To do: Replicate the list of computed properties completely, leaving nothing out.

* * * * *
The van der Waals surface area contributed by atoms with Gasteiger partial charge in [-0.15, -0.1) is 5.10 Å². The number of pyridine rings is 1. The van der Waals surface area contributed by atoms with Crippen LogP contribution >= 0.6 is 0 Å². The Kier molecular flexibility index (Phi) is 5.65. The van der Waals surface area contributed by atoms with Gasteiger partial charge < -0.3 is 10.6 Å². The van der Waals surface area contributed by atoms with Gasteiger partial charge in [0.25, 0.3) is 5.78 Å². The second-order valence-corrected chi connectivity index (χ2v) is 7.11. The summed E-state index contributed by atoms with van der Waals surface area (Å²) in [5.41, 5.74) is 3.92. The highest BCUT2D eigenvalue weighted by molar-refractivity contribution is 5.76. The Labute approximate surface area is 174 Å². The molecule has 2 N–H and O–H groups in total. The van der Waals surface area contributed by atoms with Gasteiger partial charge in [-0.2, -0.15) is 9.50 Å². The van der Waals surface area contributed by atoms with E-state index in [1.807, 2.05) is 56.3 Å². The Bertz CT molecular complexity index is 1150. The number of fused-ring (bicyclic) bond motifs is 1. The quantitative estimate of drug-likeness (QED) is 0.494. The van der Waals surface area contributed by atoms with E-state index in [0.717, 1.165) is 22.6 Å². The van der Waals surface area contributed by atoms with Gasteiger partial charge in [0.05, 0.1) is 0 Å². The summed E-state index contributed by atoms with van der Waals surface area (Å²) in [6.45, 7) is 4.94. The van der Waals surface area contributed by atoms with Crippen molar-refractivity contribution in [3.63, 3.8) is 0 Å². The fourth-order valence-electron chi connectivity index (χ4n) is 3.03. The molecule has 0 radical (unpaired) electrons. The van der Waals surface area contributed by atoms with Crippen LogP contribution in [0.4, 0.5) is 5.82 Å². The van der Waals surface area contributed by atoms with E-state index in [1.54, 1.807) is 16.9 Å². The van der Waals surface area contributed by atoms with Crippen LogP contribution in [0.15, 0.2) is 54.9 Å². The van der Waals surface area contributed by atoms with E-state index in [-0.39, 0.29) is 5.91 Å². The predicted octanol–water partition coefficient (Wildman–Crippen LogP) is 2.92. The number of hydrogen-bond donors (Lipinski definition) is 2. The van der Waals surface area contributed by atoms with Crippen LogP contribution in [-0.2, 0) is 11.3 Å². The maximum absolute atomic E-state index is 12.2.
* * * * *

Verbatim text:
The van der Waals surface area contributed by atoms with Gasteiger partial charge in [-0.15, -0.1) is 5.10 Å². The number of pyridine rings is 1. The van der Waals surface area contributed by atoms with Crippen LogP contribution >= 0.6 is 0 Å². The Kier molecular flexibility index (Phi) is 5.65. The van der Waals surface area contributed by atoms with Gasteiger partial charge < -0.3 is 10.6 Å². The van der Waals surface area contributed by atoms with Gasteiger partial charge in [0.25, 0.3) is 5.78 Å². The second-order valence-corrected chi connectivity index (χ2v) is 7.11. The summed E-state index contributed by atoms with van der Waals surface area (Å²) in [5.41, 5.74) is 3.92. The highest BCUT2D eigenvalue weighted by molar-refractivity contribution is 5.76. The Labute approximate surface area is 174 Å². The molecule has 2 N–H and O–H groups in total. The van der Waals surface area contributed by atoms with Gasteiger partial charge in [-0.2, -0.15) is 9.50 Å². The van der Waals surface area contributed by atoms with E-state index in [1.807, 2.05) is 56.3 Å². The Bertz CT molecular complexity index is 1150. The number of fused-ring (bicyclic) bond motifs is 1. The quantitative estimate of drug-likeness (QED) is 0.494. The van der Waals surface area contributed by atoms with E-state index in [0.717, 1.165) is 22.6 Å². The van der Waals surface area contributed by atoms with Gasteiger partial charge in [0.05, 0.1) is 0 Å². The summed E-state index contributed by atoms with van der Waals surface area (Å²) in [6.45, 7) is 4.94. The van der Waals surface area contributed by atoms with Crippen molar-refractivity contribution in [3.63, 3.8) is 0 Å². The fourth-order valence-electron chi connectivity index (χ4n) is 3.03. The molecule has 0 radical (unpaired) electrons. The van der Waals surface area contributed by atoms with Crippen LogP contribution in [0.4, 0.5) is 5.82 Å². The van der Waals surface area contributed by atoms with E-state index in [1.54, 1.807) is 16.9 Å². The van der Waals surface area contributed by atoms with Crippen LogP contribution in [0.15, 0.2) is 54.9 Å². The van der Waals surface area contributed by atoms with E-state index in [-0.39, 0.29) is 5.91 Å². The predicted octanol–water partition coefficient (Wildman–Crippen LogP) is 2.92. The number of hydrogen-bond donors (Lipinski definition) is 2. The van der Waals surface area contributed by atoms with Crippen LogP contribution in [-0.2, 0) is 11.3 Å². The maximum absolute atomic E-state index is 12.2.